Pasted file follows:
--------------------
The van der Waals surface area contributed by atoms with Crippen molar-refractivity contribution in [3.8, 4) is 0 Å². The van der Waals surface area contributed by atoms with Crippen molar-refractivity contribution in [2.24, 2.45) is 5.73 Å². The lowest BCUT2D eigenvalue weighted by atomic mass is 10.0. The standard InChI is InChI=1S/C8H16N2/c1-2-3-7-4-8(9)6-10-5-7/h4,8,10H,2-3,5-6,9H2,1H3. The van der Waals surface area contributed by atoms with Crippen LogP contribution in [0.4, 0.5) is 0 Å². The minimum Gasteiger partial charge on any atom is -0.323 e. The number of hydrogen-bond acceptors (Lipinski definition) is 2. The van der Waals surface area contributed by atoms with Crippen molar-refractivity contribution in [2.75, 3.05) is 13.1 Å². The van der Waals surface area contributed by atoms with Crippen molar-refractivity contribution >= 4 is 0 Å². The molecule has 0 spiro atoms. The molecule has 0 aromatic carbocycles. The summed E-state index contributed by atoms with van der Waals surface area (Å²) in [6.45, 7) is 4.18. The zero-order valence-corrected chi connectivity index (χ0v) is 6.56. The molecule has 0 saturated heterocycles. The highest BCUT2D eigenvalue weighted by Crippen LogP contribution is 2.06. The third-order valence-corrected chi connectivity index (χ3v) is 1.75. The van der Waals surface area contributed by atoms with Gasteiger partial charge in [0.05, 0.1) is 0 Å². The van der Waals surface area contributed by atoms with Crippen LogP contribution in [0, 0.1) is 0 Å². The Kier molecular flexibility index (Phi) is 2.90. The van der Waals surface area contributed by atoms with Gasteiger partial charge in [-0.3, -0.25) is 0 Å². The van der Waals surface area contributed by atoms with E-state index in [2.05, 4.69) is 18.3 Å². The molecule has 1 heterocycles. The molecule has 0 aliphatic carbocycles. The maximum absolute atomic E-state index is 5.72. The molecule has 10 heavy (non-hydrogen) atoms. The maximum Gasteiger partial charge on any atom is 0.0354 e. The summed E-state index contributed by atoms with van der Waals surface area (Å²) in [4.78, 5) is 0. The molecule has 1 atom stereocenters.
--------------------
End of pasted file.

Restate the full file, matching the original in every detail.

The van der Waals surface area contributed by atoms with Crippen molar-refractivity contribution in [3.8, 4) is 0 Å². The van der Waals surface area contributed by atoms with Crippen molar-refractivity contribution in [2.24, 2.45) is 5.73 Å². The lowest BCUT2D eigenvalue weighted by atomic mass is 10.0. The standard InChI is InChI=1S/C8H16N2/c1-2-3-7-4-8(9)6-10-5-7/h4,8,10H,2-3,5-6,9H2,1H3. The van der Waals surface area contributed by atoms with Crippen LogP contribution in [0.4, 0.5) is 0 Å². The minimum Gasteiger partial charge on any atom is -0.323 e. The number of hydrogen-bond acceptors (Lipinski definition) is 2. The van der Waals surface area contributed by atoms with Crippen molar-refractivity contribution in [2.75, 3.05) is 13.1 Å². The van der Waals surface area contributed by atoms with Crippen molar-refractivity contribution >= 4 is 0 Å². The molecule has 0 spiro atoms. The molecule has 0 aromatic carbocycles. The summed E-state index contributed by atoms with van der Waals surface area (Å²) in [6.45, 7) is 4.18. The zero-order valence-corrected chi connectivity index (χ0v) is 6.56. The molecule has 0 saturated heterocycles. The highest BCUT2D eigenvalue weighted by Crippen LogP contribution is 2.06. The third-order valence-corrected chi connectivity index (χ3v) is 1.75. The van der Waals surface area contributed by atoms with Gasteiger partial charge in [0.05, 0.1) is 0 Å². The van der Waals surface area contributed by atoms with Crippen LogP contribution in [0, 0.1) is 0 Å². The Kier molecular flexibility index (Phi) is 2.90. The van der Waals surface area contributed by atoms with Gasteiger partial charge in [-0.3, -0.25) is 0 Å². The van der Waals surface area contributed by atoms with E-state index in [2.05, 4.69) is 18.3 Å². The molecule has 1 heterocycles. The molecule has 0 aliphatic carbocycles. The maximum absolute atomic E-state index is 5.72. The molecule has 10 heavy (non-hydrogen) atoms. The maximum Gasteiger partial charge on any atom is 0.0354 e. The summed E-state index contributed by atoms with van der Waals surface area (Å²) in [4.78, 5) is 0. The molecule has 1 atom stereocenters.